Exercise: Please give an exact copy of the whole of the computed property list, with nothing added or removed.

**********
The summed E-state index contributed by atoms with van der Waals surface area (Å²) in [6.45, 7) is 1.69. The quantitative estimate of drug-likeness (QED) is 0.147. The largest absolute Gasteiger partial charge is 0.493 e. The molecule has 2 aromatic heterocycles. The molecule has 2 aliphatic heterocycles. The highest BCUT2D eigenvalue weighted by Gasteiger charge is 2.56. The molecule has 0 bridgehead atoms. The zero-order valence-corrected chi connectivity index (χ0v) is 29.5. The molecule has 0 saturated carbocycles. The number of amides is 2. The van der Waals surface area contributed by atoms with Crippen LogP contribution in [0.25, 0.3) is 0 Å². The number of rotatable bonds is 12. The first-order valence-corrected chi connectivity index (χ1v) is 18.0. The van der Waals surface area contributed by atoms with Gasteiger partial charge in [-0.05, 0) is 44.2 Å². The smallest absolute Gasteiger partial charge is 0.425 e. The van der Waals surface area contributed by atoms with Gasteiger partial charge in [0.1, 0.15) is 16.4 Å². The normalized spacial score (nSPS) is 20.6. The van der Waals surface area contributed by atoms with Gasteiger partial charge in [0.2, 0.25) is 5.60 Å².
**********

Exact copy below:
The summed E-state index contributed by atoms with van der Waals surface area (Å²) in [6.45, 7) is 1.69. The quantitative estimate of drug-likeness (QED) is 0.147. The largest absolute Gasteiger partial charge is 0.493 e. The molecule has 2 aromatic heterocycles. The molecule has 2 aliphatic heterocycles. The highest BCUT2D eigenvalue weighted by Gasteiger charge is 2.56. The molecule has 0 bridgehead atoms. The zero-order valence-corrected chi connectivity index (χ0v) is 29.5. The molecule has 0 saturated carbocycles. The number of amides is 2. The van der Waals surface area contributed by atoms with Crippen LogP contribution in [0.25, 0.3) is 0 Å². The number of rotatable bonds is 12. The first-order valence-corrected chi connectivity index (χ1v) is 18.0. The van der Waals surface area contributed by atoms with Gasteiger partial charge in [-0.05, 0) is 44.2 Å². The smallest absolute Gasteiger partial charge is 0.425 e. The van der Waals surface area contributed by atoms with Gasteiger partial charge in [0.1, 0.15) is 16.4 Å². The normalized spacial score (nSPS) is 20.6. The van der Waals surface area contributed by atoms with Gasteiger partial charge in [0.2, 0.25) is 5.60 Å².